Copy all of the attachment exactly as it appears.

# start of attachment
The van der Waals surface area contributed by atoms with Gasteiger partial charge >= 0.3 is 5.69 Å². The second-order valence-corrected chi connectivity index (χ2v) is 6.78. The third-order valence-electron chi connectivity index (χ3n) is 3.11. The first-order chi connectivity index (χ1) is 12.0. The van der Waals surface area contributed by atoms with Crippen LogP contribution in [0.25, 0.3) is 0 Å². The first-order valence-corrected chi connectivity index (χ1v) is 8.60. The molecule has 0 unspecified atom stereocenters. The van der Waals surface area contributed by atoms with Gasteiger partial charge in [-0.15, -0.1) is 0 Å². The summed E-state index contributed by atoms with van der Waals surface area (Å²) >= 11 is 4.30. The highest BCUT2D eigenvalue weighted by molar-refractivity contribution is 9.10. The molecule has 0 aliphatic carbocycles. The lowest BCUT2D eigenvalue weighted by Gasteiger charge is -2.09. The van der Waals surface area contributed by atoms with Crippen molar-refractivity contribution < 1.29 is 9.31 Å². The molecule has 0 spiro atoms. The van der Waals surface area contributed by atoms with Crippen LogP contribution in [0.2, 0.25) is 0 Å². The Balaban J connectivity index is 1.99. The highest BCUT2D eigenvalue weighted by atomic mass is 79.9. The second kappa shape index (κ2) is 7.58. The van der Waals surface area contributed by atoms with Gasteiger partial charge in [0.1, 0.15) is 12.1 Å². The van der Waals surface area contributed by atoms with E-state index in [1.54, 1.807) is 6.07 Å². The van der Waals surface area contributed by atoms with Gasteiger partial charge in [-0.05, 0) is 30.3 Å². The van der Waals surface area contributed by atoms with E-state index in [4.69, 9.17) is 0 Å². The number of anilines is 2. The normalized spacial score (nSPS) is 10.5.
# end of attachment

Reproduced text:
The van der Waals surface area contributed by atoms with Gasteiger partial charge >= 0.3 is 5.69 Å². The second-order valence-corrected chi connectivity index (χ2v) is 6.78. The third-order valence-electron chi connectivity index (χ3n) is 3.11. The first-order chi connectivity index (χ1) is 12.0. The van der Waals surface area contributed by atoms with Crippen LogP contribution in [0.25, 0.3) is 0 Å². The first-order valence-corrected chi connectivity index (χ1v) is 8.60. The molecule has 0 unspecified atom stereocenters. The van der Waals surface area contributed by atoms with Gasteiger partial charge in [-0.15, -0.1) is 0 Å². The summed E-state index contributed by atoms with van der Waals surface area (Å²) >= 11 is 4.30. The highest BCUT2D eigenvalue weighted by molar-refractivity contribution is 9.10. The molecule has 0 aliphatic carbocycles. The lowest BCUT2D eigenvalue weighted by Gasteiger charge is -2.09. The van der Waals surface area contributed by atoms with Crippen molar-refractivity contribution < 1.29 is 9.31 Å². The molecule has 0 spiro atoms. The van der Waals surface area contributed by atoms with Crippen LogP contribution in [0.2, 0.25) is 0 Å². The Balaban J connectivity index is 1.99. The highest BCUT2D eigenvalue weighted by atomic mass is 79.9. The second kappa shape index (κ2) is 7.58. The van der Waals surface area contributed by atoms with Gasteiger partial charge in [0.1, 0.15) is 12.1 Å². The van der Waals surface area contributed by atoms with E-state index in [1.54, 1.807) is 6.07 Å². The van der Waals surface area contributed by atoms with Gasteiger partial charge in [-0.05, 0) is 30.3 Å². The van der Waals surface area contributed by atoms with E-state index in [4.69, 9.17) is 0 Å². The number of anilines is 2. The normalized spacial score (nSPS) is 10.5.